Because the rate of diabetes among Native Americans is twice that of non-Hispanic whites, UIHS provides an integrated nutrition education program. The work of UC Cooperative Extension advisors Deborah Giraud and Dorina Espinoza and Jessica Conde Rebholtz, nutrition educator for the Expanded Food and Nutrition Education Program (EFNEP), complements UIHS's efforts for low-income community members.
“In EFNEP, we measure behavior changes over an eight-week program and we have seen positive changes in how people manage their resources. So, we can promote healthy eating within a budget,” said Espinoza. “But unless we have an environment that supports the very changes we're promoting, the habits are difficult to sustain.”
Rebholtz observed that collaborating agencies offer healthier options for their EFNEP clients and have begun replacing sugary drinks and goldfish crackers with water, fruit and vegetables as children's snacks.
“UC's statewide Nutrition Policy Institute works closely with our county-based Cooperative Extension teams and is doing the research on the effectiveness of these activities so we get this feedback loop that improves the programs,” Humiston noted.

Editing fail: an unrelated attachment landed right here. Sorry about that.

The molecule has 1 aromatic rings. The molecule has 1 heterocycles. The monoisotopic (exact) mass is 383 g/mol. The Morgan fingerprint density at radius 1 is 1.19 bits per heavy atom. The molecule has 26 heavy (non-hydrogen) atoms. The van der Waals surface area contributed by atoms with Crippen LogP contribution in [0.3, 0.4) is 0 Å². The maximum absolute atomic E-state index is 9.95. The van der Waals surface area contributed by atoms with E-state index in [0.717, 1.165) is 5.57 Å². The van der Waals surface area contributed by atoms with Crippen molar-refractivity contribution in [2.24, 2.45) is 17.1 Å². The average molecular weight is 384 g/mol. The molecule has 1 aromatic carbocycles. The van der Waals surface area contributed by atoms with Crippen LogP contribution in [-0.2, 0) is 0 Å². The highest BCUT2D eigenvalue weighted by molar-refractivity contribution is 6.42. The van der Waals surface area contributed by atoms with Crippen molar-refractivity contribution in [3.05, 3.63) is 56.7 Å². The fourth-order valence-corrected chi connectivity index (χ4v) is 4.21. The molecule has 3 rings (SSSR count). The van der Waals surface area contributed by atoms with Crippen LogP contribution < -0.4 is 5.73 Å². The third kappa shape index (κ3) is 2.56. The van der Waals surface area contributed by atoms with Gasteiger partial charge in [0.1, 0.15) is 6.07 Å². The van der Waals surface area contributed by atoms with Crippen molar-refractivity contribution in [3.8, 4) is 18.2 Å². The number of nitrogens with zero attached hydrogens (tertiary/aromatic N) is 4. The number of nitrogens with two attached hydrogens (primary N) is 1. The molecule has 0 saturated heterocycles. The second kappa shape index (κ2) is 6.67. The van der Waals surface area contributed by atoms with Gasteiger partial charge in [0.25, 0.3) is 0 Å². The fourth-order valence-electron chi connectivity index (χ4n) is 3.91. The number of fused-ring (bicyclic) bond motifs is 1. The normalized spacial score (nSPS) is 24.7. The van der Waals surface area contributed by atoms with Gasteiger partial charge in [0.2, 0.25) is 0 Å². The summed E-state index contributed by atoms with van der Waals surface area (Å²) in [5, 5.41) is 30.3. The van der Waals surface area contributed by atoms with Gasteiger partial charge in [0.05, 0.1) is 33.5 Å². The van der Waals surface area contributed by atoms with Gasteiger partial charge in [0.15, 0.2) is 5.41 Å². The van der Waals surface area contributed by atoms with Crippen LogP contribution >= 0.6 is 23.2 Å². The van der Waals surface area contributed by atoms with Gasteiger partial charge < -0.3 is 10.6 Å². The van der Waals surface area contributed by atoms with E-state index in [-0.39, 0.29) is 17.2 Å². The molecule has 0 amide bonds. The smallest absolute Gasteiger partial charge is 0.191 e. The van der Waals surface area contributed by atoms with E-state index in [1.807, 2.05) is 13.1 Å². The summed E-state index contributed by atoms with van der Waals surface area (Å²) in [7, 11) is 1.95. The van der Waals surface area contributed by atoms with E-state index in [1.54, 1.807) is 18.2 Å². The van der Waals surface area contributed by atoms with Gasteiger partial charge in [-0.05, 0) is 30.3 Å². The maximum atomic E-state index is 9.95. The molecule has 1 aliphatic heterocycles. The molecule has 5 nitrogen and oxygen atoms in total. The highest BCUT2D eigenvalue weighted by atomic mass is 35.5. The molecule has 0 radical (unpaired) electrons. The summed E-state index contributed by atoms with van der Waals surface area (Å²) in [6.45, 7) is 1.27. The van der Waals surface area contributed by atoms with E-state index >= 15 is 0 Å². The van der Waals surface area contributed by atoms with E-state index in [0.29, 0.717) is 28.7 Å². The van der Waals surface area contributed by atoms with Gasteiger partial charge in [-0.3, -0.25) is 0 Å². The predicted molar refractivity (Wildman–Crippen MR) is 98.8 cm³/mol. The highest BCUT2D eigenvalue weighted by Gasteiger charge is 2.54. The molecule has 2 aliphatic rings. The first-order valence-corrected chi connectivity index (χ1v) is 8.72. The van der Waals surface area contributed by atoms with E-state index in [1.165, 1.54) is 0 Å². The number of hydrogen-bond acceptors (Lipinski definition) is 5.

Ensuring food security, health and sustainability are among the goals of UC's Global Food Initiative.
On the boat, Coast Seafoods Company manager Greg Dale shucked an oyster fresh from the bay. The former Arizona governor ate the oyster on the half shell.
“It doesn't get any fresher than this,” Dale said.
Dale explained how his company works with UC Cooperative Extension, UC Sea Grant and other businesses and organizations to maintain the water quality in the bay. “We all need excellent water quality for economic activity,” he said.
Dina Moore, who is married to a sixth-generation rancher in Kneeland and serves on the UC President's Advisory Commission for agriculture, told Napolitano she appreciates the expertise that Cooperative Extension brings from campus as much as the research the advisors provide locally to manage natural resources. “I think the university helps us embrace the reality of being environmentally forward-thinking,” Moore said.
Climate change is one of the challenges that UC is helping Humboldt County businesses address.
“Lower pH and carbonate saturation makes it more difficult for shellfish to acquire and assimilate carbonate from seawater to make their shells. Larval shellfish are especially vulnerable because of their small size and the fact that their shells are composed of aragonite, a more sensitive form of calcium carbonate,” Dale said. “It can affect their energy budget and survival.”
With the support of university researchers, hatcheries are monitoring the chemistry of seawater with an instrument called a Burkolator. “When the pH, and more importantly carbonate saturation, of seawater decrease to the point that it is harmful to larvae – which can occur during upwelling – hatchery managers can shut off intake pumps or add chemicals to buffer the water,” Tyburczy explained.